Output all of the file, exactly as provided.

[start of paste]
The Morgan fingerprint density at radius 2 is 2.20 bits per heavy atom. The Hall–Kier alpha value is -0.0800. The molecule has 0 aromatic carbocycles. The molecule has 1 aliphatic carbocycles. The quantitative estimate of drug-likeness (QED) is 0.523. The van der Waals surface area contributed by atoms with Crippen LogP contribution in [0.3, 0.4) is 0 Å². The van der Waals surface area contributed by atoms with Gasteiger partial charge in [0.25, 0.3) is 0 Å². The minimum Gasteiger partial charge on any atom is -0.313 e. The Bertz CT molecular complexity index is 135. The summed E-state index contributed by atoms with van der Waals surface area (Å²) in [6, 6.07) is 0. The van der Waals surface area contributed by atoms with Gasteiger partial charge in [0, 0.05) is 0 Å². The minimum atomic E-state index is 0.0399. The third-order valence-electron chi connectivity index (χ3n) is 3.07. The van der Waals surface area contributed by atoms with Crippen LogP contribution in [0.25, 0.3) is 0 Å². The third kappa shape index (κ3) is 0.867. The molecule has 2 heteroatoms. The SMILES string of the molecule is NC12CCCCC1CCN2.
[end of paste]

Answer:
The Morgan fingerprint density at radius 2 is 2.20 bits per heavy atom. The Hall–Kier alpha value is -0.0800. The molecule has 0 aromatic carbocycles. The molecule has 1 aliphatic carbocycles. The quantitative estimate of drug-likeness (QED) is 0.523. The van der Waals surface area contributed by atoms with Crippen LogP contribution in [0.3, 0.4) is 0 Å². The van der Waals surface area contributed by atoms with Gasteiger partial charge in [0.25, 0.3) is 0 Å². The minimum Gasteiger partial charge on any atom is -0.313 e. The Bertz CT molecular complexity index is 135. The summed E-state index contributed by atoms with van der Waals surface area (Å²) in [6, 6.07) is 0. The van der Waals surface area contributed by atoms with Gasteiger partial charge in [0, 0.05) is 0 Å². The minimum atomic E-state index is 0.0399. The third-order valence-electron chi connectivity index (χ3n) is 3.07. The van der Waals surface area contributed by atoms with Crippen LogP contribution in [0.25, 0.3) is 0 Å². The third kappa shape index (κ3) is 0.867. The molecule has 2 heteroatoms. The SMILES string of the molecule is NC12CCCCC1CCN2.